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Make a Poinsettia Bloom Year After Year

In the nearly two centuries since it was introduced to North America, the poinsettia has become a symbol of Christmas and the holiday season. Follow these steps if you wish to keep your poinsettia over the summer to enjoy again next holiday season.


General Poinsettia Care

White Poinsettia.

Follow these tips after the hustle and bustle of the holidays, or when the plant starts to look a little tired (whichever comes first):

  • Water less (about once a week) after the blooms and leaves drop or shrivel. The plant needs this rest period after its blooming season.
  • Cut back the stems to half their size in March or April. When new growth begins to appear, it is safe to resume a more normal watering and feeding schedule. Use regular houseplant food and follow the manufacturer's instructions.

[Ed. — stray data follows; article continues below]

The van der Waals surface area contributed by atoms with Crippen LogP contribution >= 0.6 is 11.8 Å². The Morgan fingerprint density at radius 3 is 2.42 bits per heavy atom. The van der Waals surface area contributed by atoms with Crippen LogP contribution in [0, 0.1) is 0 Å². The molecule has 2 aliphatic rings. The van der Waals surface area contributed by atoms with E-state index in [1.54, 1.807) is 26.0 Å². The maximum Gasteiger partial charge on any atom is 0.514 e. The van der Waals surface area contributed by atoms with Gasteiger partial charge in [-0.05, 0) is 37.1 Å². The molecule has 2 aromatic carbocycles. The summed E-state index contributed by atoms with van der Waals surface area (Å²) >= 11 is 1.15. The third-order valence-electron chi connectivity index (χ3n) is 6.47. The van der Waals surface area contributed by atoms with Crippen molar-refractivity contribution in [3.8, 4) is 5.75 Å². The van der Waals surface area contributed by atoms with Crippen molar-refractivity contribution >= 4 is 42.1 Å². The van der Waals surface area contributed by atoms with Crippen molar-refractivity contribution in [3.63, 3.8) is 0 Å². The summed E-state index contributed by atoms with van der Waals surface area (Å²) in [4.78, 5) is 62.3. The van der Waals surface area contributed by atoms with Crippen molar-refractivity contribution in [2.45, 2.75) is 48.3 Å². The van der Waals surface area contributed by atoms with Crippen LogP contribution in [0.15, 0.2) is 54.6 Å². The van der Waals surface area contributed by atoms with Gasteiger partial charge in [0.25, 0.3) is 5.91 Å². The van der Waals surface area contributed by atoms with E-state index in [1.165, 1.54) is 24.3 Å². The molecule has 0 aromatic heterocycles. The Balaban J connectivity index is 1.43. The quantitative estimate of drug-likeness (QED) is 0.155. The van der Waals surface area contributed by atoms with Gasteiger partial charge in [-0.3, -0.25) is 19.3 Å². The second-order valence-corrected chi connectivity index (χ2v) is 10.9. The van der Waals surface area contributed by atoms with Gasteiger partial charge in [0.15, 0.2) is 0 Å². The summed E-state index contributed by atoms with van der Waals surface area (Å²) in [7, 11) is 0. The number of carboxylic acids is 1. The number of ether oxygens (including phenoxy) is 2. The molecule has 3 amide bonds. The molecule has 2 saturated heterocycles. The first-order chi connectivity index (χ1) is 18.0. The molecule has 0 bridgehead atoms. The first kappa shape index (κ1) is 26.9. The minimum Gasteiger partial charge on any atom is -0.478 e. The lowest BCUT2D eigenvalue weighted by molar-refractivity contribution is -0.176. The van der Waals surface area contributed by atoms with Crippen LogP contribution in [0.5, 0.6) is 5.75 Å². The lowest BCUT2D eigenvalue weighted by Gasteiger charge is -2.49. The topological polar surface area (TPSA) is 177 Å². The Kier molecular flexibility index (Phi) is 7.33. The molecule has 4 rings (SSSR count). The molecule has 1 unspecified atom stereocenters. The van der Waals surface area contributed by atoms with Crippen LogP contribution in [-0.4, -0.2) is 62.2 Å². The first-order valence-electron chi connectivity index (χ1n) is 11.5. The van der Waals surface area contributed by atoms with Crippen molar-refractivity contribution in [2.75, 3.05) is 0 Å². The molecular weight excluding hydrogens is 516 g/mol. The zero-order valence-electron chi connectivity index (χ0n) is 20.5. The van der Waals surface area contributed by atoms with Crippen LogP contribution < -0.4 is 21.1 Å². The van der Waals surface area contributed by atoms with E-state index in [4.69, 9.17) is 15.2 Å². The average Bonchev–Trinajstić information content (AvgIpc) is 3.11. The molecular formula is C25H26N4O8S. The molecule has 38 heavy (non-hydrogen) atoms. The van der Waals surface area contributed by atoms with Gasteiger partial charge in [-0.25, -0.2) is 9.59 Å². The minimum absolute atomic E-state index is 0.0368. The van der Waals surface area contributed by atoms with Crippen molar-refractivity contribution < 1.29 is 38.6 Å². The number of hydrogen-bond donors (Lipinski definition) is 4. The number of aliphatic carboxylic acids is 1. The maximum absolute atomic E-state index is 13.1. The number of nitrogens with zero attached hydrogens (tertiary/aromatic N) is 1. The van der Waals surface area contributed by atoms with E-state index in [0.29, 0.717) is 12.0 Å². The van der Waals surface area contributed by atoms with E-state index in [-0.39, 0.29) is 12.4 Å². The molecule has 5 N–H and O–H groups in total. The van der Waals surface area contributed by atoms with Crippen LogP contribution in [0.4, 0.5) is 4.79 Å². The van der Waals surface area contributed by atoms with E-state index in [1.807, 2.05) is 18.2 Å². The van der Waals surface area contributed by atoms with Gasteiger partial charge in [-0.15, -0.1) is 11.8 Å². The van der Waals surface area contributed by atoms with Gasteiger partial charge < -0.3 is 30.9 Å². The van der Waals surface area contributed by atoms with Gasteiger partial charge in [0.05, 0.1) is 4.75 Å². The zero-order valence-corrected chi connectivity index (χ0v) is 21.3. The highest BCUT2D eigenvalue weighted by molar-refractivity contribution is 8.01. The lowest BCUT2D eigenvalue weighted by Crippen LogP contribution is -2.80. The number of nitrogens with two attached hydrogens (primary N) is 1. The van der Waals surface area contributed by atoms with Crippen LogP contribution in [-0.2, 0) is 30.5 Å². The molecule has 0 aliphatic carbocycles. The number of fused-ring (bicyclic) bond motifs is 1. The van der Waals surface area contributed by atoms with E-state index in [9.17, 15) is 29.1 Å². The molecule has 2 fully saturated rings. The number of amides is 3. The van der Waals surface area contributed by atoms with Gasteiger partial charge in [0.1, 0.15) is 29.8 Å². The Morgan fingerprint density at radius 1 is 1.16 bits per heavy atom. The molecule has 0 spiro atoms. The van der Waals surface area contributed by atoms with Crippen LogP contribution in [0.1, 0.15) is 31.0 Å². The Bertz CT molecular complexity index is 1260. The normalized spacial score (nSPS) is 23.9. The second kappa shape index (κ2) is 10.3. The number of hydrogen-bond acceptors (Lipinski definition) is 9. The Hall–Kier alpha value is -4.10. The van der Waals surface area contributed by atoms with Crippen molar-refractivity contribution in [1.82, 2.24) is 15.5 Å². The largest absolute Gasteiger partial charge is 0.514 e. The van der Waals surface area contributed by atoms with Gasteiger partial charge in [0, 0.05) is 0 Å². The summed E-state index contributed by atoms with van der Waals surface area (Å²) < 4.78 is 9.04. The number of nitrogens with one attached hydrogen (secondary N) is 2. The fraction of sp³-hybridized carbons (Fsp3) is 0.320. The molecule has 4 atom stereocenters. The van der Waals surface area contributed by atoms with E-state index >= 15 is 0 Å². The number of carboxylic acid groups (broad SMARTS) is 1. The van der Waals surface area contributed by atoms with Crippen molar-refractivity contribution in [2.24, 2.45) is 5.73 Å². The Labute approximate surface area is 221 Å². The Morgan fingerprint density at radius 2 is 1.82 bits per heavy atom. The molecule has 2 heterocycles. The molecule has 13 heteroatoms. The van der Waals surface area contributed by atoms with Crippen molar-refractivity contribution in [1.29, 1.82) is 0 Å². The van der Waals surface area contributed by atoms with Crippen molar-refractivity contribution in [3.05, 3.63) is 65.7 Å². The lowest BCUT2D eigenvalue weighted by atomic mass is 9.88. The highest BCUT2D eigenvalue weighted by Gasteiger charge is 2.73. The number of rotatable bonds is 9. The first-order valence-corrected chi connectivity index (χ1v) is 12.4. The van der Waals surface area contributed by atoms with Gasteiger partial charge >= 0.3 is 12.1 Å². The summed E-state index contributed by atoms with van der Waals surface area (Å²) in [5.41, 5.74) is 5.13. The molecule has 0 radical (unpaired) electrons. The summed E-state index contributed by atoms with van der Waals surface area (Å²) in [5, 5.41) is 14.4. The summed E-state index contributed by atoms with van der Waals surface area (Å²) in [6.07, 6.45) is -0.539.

• Move the plant outdoors when the outside nighttime temperatures rise above 55°F.
  • Provide light, but avoid placing it in direct sunlight.
  • Plant the poinsettia in the ground or leave it in the pot if you wish. Repotting may be necessary at the end of summer after the plant has grown. If the poinsettia is planted in the ground, you can expect a shrub-like plant during the summer.
  • Pinch back new growth in June, July or August to promote a bushier plant.


Tips to Make Your Poinsettia Bloom

Red Poinsettia.

Here is the tricky part — getting your poinsettia to bloom again.

  • When fall temperatures begin to drop, bring the plant indoors.
  • From October 1 to December 1, (or for at least 40 days) a poinsettia will need a strict light / dark regimen to produce color. Provide 13 to 16 hours of complete and uninterrupted darkness daily. At dusk, place the plant in a dark room (or closet) or cover with a box or paper bag. At dawn, move or uncover the plant to allow 8 hours of sunlight.

This is a pretty labor-intensive process, but if you are lucky, you will have a healthy, colorful plant for the holidays.